Online music lessons make business buoyant

Emily and Will Goan are travelling trad tutors, offering on-line lessons from land or sea.

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Musical siblings Emily and Will Goan have found a note worthy way of keeping themselves afloat during lockdown.

The brother and sister, who usually live on sailing yachts at Dunstaffnage Marina, set up  a new business as travelling trad music tutors to keep money come in after COVID-19 dried up tourist season work.

Will, 20 who would normally be working at Oban Youth Hostel, and 24-year-old Emily who works on boats in the summer, have signed up a number of clients from as far away as Germany, Switzerland and Denmark keen to learn to play the fiddle and guitar by ear.

Their youngest learner so far is under 18 and the oldest is 60, said Emily who was seven when she first learned to play the fiddle. Will was only four when he received his first guitar.

Lockdown has been spent with their parents near Dunoon, but the pair have been desperate to get out on the water and sail away on their travels again exploring the Scottish coast.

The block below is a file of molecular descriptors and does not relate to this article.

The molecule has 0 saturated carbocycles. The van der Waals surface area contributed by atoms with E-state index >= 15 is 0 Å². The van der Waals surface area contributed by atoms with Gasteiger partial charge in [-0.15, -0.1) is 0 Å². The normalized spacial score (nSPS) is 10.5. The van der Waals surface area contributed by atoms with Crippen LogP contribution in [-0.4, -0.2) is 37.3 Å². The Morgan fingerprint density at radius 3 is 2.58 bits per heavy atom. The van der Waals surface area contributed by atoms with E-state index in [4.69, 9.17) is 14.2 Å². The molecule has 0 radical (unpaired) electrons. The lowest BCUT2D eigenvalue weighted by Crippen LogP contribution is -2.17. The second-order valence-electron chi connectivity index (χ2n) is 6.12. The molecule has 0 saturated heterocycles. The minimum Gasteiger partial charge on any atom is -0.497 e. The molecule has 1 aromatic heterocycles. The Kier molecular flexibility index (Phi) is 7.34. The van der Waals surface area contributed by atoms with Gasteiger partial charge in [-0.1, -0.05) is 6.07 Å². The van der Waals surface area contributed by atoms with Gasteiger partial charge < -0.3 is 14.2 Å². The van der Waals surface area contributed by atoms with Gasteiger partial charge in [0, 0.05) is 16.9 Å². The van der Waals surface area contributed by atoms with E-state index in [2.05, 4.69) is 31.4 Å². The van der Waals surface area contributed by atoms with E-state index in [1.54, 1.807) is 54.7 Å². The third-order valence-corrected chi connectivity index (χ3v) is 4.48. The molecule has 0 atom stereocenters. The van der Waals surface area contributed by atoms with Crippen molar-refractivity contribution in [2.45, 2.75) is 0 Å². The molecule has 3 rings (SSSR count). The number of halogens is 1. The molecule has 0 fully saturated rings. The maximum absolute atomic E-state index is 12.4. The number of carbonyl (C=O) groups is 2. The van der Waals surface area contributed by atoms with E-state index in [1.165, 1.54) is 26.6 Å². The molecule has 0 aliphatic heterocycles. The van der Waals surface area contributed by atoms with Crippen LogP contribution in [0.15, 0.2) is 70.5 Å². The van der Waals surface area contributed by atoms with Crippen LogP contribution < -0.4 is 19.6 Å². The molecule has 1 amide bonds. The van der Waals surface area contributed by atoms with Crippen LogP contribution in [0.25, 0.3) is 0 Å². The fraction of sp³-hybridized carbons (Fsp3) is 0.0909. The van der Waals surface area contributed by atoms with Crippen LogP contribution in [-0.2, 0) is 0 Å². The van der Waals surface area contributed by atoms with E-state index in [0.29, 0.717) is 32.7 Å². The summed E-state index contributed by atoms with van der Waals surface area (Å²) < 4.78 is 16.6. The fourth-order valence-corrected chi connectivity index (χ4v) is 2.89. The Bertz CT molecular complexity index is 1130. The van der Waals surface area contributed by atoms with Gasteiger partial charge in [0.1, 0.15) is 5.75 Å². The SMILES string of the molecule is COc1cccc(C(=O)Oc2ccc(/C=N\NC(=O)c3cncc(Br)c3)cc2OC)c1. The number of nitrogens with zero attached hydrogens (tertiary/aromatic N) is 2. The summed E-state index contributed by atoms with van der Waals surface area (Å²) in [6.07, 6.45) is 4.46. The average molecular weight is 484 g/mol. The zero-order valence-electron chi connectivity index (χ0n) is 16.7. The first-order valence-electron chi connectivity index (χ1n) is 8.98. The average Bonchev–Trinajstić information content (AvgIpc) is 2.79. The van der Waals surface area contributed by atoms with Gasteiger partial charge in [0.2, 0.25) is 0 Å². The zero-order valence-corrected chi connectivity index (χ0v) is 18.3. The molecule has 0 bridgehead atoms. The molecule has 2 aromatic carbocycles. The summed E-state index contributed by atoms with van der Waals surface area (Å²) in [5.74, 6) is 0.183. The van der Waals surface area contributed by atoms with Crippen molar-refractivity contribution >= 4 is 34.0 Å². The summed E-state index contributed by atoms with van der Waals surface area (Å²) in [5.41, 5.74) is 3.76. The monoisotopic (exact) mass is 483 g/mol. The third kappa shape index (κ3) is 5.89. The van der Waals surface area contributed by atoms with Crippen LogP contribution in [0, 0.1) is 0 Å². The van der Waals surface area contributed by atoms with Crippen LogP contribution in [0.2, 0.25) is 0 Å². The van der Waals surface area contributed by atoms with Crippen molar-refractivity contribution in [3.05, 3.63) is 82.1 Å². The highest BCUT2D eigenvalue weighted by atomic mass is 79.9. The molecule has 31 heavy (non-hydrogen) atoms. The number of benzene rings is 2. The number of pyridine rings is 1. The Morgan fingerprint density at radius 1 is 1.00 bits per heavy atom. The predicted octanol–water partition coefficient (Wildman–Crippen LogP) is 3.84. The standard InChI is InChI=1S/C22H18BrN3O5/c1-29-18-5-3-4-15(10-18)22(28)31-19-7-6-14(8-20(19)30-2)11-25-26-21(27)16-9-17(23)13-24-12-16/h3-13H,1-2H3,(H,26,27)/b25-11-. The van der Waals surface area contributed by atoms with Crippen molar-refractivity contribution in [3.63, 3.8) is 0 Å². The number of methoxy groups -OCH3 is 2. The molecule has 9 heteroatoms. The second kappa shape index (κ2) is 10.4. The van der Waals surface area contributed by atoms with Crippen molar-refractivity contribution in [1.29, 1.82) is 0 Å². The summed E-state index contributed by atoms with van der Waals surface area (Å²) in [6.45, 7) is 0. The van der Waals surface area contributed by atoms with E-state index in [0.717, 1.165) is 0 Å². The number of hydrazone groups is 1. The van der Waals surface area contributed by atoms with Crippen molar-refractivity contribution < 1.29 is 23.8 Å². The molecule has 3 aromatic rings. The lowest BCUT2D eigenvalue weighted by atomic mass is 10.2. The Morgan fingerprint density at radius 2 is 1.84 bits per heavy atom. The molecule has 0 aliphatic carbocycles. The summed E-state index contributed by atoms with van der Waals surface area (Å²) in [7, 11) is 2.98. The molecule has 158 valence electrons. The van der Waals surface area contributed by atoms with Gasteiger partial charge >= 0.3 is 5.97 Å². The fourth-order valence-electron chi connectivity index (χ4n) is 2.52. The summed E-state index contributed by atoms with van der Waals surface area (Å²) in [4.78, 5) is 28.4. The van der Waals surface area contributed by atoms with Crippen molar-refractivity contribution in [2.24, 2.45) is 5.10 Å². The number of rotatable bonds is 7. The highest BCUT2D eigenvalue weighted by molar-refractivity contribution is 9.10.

As long as they get a signal, online lessons can go ahead whether on land or out at sea in the middle of no where.

‘We’ve got quite a few regulars now and we’re building the business up slowly but surely,’ said Will who studied at nearby SAMS.

Growing up in a musical family, means music comes naturally to the siblings.

‘We both have a great passion for music and love playing with others, so decided to share it with other people. We hope that with our new business we can pass on this love to others all over the world,’ said Emily.

They chose the name Mac-Talla for their business, it comes from the Gaelic word for ‘echo.’

‘We chose this name as we teach both guitar and fiddle by ear and learning to play an instrument by ear is just learning to echo what you are hearing,’ added Emily.

Lessons run on video call, either through Zoom or Skype, while Emily teaches the fiddle and plays mostly Scottish traditional music, her brother Will teaches the guitar and plays mostly fingerstyle.

‘We teach people how to pick up tunes and play with others without the need to have music in front of you. It gives more freedom that way,’ said Emily.

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